large enough to arrange into a suite of rooms that will
represent an ordinary house. My plan is to have it so arranged,
and then teach housekeeping and cooking to girls who will
afterwards go out to service. The course will be six months'
long; in that time I will teach plain cooking, neatness,
quickness, and a love of good work."
on, Felicia!" the Bishop interrupted, "this is not an age
we will make it one," replied Felicia. "I know this seems
like an impossibility, but I want to try it. I know a score
of girls already who will take the course, and if we can
once establish something like an esprit de corps among the
girls themselves, I am sure it will be of great value to
them. I know already that the pure food is working a revolution
in many families."
if you can accomplish half what you propose it will bless
this community," said Mrs. Bruce. "I don't see how you can
do it, but I say, God bless you, as you try."
say we all!" cried Dr. Bruce and the Bishop, and Felicia
plunged into the working out of her plan with the enthusiasm
of her discipleship which every day grew more and more practical
It must be said here that Felicia's plan succeeded beyond
all expectations. She developed wonderful powers of persuasion,
and taught her girls with astonishing rapidity to do all
sorts of housework. In time, the graduates of Felicia's
cooking school came to be prized by housekeepers all over
the city. But that is anticipating our story. The history
of the Settlement has never yet been written. When it is
Felicia's part will be found of very great importance.
The depth of winter found Chicago presenting, as every great
city of the world presents to the eyes of Christendom the
marked contrast between riches and poverty, between culture,
refinement, luxury, ease, and ignorance, depravity, destitution
and the bitter struggle for bread. It was a hard winter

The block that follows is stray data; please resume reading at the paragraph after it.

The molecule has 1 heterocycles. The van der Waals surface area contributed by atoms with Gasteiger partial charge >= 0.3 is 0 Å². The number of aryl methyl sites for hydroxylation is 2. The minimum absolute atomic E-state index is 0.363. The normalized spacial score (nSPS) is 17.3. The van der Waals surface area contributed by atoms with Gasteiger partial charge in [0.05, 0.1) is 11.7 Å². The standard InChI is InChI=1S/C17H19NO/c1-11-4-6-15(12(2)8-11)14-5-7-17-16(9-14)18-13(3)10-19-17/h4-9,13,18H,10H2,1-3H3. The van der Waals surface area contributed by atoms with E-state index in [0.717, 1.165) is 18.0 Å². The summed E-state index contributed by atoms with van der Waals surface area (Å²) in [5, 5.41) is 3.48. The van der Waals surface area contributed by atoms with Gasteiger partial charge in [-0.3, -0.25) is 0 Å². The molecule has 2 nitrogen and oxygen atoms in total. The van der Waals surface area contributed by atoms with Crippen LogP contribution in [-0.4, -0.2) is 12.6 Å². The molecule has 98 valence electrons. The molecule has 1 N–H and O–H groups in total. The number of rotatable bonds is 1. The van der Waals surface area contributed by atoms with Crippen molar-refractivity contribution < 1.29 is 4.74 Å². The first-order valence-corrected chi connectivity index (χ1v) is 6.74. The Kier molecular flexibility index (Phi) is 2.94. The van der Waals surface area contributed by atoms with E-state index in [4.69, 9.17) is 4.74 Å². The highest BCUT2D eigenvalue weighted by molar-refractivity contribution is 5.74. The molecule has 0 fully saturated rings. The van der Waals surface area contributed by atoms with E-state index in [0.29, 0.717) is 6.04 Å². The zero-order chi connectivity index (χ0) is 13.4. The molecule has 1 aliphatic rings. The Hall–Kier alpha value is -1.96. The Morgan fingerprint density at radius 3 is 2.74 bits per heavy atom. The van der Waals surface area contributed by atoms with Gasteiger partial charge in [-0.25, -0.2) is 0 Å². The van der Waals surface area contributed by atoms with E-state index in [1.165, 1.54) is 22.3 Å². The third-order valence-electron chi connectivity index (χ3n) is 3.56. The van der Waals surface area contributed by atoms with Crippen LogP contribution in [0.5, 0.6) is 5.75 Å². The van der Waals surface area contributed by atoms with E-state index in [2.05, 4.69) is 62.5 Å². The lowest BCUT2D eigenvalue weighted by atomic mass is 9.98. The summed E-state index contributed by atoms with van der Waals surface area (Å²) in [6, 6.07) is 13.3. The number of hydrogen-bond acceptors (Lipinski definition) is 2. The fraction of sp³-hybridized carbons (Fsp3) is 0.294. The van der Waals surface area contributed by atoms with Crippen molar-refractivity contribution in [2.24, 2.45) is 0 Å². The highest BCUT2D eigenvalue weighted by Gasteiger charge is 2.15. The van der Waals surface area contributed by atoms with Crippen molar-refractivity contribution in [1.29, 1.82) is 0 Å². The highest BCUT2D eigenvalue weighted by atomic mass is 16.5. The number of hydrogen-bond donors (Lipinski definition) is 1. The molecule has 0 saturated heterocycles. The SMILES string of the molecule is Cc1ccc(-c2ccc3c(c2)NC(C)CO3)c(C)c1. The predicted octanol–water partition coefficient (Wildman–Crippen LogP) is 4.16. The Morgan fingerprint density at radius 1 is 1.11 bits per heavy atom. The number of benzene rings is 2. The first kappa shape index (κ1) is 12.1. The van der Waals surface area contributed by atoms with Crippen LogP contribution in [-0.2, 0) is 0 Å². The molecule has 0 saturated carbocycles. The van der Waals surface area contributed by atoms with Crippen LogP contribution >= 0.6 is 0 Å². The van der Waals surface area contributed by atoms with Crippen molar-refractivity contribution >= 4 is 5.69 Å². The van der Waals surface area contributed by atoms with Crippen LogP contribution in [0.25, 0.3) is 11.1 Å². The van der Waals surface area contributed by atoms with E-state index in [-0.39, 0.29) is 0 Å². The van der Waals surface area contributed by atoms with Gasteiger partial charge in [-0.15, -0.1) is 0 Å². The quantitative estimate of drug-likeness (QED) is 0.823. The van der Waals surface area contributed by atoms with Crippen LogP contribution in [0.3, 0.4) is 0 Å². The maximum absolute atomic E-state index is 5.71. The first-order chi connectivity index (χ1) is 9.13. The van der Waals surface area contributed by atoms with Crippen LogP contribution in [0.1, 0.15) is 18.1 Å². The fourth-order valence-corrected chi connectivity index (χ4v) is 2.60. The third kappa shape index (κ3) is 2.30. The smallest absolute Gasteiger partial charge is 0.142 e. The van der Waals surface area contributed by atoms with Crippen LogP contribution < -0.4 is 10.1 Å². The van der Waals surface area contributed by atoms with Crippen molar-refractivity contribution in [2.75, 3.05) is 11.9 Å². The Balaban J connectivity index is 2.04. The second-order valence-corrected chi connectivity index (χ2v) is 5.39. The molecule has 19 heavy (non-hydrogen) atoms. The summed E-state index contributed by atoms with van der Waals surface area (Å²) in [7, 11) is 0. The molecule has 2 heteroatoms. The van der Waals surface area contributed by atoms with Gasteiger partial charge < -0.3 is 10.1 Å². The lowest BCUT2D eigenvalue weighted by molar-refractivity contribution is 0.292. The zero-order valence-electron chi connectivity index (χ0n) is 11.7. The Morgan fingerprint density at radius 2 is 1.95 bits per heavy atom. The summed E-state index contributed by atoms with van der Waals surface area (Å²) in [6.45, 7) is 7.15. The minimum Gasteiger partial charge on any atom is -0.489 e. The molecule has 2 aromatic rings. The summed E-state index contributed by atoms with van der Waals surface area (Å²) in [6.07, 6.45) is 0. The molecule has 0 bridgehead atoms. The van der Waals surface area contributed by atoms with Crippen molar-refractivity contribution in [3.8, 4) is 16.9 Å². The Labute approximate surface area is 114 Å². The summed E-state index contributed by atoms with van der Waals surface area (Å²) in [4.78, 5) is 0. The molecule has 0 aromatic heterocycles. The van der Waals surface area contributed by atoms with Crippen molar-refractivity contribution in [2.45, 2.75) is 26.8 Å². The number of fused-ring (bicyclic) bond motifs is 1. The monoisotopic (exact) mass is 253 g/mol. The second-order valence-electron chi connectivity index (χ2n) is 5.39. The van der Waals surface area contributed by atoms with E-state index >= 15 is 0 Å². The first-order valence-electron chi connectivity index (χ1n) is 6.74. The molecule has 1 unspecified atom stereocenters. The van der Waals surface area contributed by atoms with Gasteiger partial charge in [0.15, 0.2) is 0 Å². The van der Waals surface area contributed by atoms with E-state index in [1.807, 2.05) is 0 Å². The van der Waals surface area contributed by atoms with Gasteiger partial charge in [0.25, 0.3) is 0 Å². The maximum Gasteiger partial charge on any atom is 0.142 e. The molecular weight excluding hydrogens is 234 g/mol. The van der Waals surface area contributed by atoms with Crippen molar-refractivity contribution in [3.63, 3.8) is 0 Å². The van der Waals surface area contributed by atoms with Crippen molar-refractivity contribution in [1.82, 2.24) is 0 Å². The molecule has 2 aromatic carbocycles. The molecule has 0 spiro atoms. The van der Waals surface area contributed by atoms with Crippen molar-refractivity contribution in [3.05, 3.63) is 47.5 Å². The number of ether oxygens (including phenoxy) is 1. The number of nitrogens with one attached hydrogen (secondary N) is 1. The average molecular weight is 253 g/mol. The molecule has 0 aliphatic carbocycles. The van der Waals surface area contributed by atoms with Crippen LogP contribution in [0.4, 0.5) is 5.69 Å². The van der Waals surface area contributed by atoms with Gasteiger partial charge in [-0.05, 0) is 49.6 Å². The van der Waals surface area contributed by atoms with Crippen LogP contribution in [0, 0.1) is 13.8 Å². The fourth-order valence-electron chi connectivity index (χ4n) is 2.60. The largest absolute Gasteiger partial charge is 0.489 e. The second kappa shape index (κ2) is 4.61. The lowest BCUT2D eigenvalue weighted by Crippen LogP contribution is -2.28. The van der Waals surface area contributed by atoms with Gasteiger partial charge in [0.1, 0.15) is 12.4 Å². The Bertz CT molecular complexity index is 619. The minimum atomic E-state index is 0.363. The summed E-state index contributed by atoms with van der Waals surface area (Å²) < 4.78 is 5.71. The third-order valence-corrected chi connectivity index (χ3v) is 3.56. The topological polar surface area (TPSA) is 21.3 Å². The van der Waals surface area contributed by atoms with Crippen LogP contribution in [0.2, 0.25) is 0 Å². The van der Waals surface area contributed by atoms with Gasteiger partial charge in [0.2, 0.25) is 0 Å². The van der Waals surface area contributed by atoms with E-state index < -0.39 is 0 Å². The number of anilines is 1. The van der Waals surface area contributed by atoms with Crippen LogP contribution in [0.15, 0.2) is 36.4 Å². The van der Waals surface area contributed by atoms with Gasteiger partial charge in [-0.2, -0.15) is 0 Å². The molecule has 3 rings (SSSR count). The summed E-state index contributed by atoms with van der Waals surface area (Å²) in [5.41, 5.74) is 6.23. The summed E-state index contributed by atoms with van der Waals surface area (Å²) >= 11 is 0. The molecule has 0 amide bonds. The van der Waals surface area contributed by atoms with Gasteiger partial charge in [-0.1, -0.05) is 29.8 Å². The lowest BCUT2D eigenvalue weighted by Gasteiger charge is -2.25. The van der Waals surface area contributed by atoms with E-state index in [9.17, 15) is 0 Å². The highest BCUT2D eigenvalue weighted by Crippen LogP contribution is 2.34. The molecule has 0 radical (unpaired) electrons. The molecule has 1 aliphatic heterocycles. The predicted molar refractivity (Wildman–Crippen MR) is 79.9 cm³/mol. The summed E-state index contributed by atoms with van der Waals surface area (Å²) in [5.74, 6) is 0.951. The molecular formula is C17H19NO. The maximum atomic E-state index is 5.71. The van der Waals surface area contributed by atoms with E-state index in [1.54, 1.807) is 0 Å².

but a gay winter. Never had there been such a succession
of parties, receptions, balls, dinners, banquets, fetes,
gayeties. Never had the opera and the theatre been so crowded
with fashionable audiences. Never had there been such a
lavish display of jewels and fine dresses and equipages.
And on the other hand, never had the deep want and suffering
been so cruel, so sharp, so murderous. Never had the winds
blown so chilling over the lake and through the thin shells
of tenements in the neighborhood of the Settlement. Never
had the pressure for food and fuel and clothes been so urgently
thrust up against the people of the city in their most importunate
and ghastly form. Night after night the Bishop and Dr. Bruce
with their helpers went out and helped save men and women
and children from the torture of physical privation. Vast
quantities of food and clothing and large sums of money
were donated by the churches, the charitable societies,
the civic authorities and the benevolent associations. But
the personal touch of the Christian disciple was very hard
to secure for personal work. Where was the discipleship
that was obeying the Master's command to go itself to the
suffering and give itself with its gift in order to make
the gift of value in time to come? The Bishop found his
heart sing within him as he faced this fact more than any
other. Men would give money who would not think of giving
themselves. And the money they gave did not represent any
real sacrifice because they did not miss it. They gave what
was the easiest to give, what hurt them the least. Where
did the sacrifice come in? Was this following Jesus? Was
this going with Him all the way? He had been to members
of his own aristocratic, splendidly wealthy congregations,
and was appalled to find how few men and women of that luxurious
class in the churches would really suffer any genuine inconvenience
for the sake of suffering humanity. Is charity the giving
of worn-out garments? Is it a ten-dollar bill given to a
paid visitor or secretary of some benevolent organization
in the church? Shall the man never go and give his gift
himself? Shall the woman never deny herself her reception
or her party or her musicale, and go and actually touch,
herself, the foul, sinful sore of diseased humanity as it
festers in the great metropolis? Shall charity be conveniently
and easily done through some organization? Is it possible
to organize the affections so that love shall work disagreeable
things by proxy?
All this the Bishop asked as he plunged deeper into the
sin and sorrow of that bitter winter. He was bearing his
cross with joy. But he burned and fought within over the
shifting of personal love by the many upon the hearts of
the few. And still, silently, powerfully, resistlessly,
the Holy Spirit was moving through the churches, even the
aristocratic, wealthy, ease- loving members who shunned
the terrors of the social problem as they would shun a contagious
This fact was impressed upon the Settlement workers in a
startling way one morning. Perhaps no incident of that winter
shows more plainly how much of a momentum had already grown
out of the movement of Nazareth Avenue Church and the action
of Dr. Bruce and the Bishop that followed the pledge to
do as Jesus would do.